What the bleep do we know? - A review 

          This is  one of the best movie of the year 2004.  Amanda, played by Marlee Matlin, finds herself in a sort of Alice in Wonderland and  Neo in the Matrix world. Her daily, uninspired life is like of Neo’s “looking for an answer” type life.   She literally begins to unravel, revealing the uncertain world of the quantum field , like Neo who took the red pill.   This is a clean cinema with the  philosophical concept of whether or not we actually exist – versus whether we are simply electrical impulses in this vast cosmic soup.

              Amanda  is sinks into a swirl of chaotic life incidences, while the characters she encounters on this journey reveal the deeper, hidden knowledge, the reality of the world. Like Neo in Matrix,  Amanda is thrown into catastrophe, questioning the fundamental aspects of her life – that the reality she has believed in about material objects, fellow humans, relationships emotions etc isn’t reality at all!

            Amanda journey starts in a train station (symbolizes journey) learns to relax into the experience, she conquers her fears, gains wisdom, and wins the keys to the great secrets of life, all in the most entertaining way. She is then no longer the victim of circumstances, but she leads herself to be the creative force in her life. She discovers her true “Self”.

            The scientists and mystics interviewed in documentary style is a unique blend of new moving making.  In an artistic way , their ideas are woven together with the self discovery of Amanda.  They address the Great Questions that  both science and religion attempts to answer.  Over and over we find that in essence, both science and religion describe the same phenomena.

           The film becomes worth watching with the  animation it provides to realize the radical knowledge that modern science has unearthed in recent years. We are taken to the core of brain functioning and how bio-molecules (hormones) are translated into emotions and vice versa. Humor provoking animation introduces us to the smallest form of consciousness in the body – the neural cells and other body cells.  We would understand how we create neuronal pathways which we may or many not be aware of, unless we later discover that these pathways are our addiction patterns.  Like Neo in Matrix, we will understand that we have re-wire neural connections in our brain to see the reality of our own self and the universe. We do not understand the quantum reality because we program our neuronal connections in a certain way. Spiritual training is to de-clutch ourselves from these addiction pathways and witness the consciousness in us. This is the message of this movie.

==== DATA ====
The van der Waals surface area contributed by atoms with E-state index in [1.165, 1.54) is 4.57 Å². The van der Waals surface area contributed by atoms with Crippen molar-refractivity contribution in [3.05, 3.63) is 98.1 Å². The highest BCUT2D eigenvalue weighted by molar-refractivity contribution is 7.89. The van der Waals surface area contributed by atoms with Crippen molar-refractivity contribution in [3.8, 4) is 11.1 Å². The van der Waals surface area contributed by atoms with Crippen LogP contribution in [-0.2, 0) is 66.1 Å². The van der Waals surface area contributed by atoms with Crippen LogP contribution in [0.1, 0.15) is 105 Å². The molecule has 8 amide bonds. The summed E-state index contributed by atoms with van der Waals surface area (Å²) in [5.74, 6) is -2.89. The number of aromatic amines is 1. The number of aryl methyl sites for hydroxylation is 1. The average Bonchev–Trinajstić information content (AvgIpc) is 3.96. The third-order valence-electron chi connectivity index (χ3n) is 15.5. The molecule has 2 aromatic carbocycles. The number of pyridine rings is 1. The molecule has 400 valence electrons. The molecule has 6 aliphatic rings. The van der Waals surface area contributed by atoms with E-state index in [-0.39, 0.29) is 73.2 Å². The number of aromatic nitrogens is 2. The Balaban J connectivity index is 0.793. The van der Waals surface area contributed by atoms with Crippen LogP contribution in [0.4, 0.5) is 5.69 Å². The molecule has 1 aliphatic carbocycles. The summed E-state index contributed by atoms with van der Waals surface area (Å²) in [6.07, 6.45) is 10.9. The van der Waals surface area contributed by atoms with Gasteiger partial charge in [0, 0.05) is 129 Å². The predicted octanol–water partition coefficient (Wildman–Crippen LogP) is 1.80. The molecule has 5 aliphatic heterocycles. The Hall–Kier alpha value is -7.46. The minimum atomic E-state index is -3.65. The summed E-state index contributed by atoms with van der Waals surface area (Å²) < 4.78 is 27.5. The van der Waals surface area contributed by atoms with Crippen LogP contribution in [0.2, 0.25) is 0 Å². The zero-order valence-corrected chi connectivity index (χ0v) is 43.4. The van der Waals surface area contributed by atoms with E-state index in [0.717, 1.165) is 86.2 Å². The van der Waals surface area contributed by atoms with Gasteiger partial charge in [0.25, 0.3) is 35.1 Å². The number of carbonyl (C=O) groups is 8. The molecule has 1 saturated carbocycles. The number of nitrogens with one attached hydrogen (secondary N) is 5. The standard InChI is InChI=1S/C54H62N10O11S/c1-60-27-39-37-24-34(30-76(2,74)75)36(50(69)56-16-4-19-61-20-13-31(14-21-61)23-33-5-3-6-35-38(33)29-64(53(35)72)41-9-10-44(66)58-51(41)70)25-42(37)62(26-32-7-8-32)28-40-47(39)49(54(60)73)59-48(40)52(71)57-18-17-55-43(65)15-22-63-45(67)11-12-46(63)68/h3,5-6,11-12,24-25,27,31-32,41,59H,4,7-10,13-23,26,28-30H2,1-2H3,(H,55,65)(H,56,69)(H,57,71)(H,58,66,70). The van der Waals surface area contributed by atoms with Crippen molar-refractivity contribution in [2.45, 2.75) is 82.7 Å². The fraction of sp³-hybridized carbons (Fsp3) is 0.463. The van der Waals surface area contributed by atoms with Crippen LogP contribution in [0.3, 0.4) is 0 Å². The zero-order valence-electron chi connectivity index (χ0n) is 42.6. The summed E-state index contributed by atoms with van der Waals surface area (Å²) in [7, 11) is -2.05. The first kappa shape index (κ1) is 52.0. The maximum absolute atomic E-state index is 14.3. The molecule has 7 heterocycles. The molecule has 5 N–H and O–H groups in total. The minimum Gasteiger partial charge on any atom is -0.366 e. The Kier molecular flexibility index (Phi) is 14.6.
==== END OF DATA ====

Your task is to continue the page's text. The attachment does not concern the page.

Like Neo, Amanda stands before the Mirror and gets the reflection of her own self. The images of water crystals influenced by thoughts percolates into her understanding and she gets the deep wisdom  that how much our thoughts would influence our body which is almost 90% water.

         The boy in the basket ball court inspires her thinking which gives us the message that simple things around  us can teach greater truths. Her self discovery does not again end in train station but continues to explore the quantum reality of the universe within her. With her self discovery she does not see any change in the universe that her senses continue to offer,  but her perception has changed. That change brought her inner peace which is reflected as beauty around her and in her life.

        This is a must see movie with no sex and violence. Caution: Do not take the interview of scientists and mystics as documentary clips, but visualize them as  teachers helping Amanda in  inner journey.

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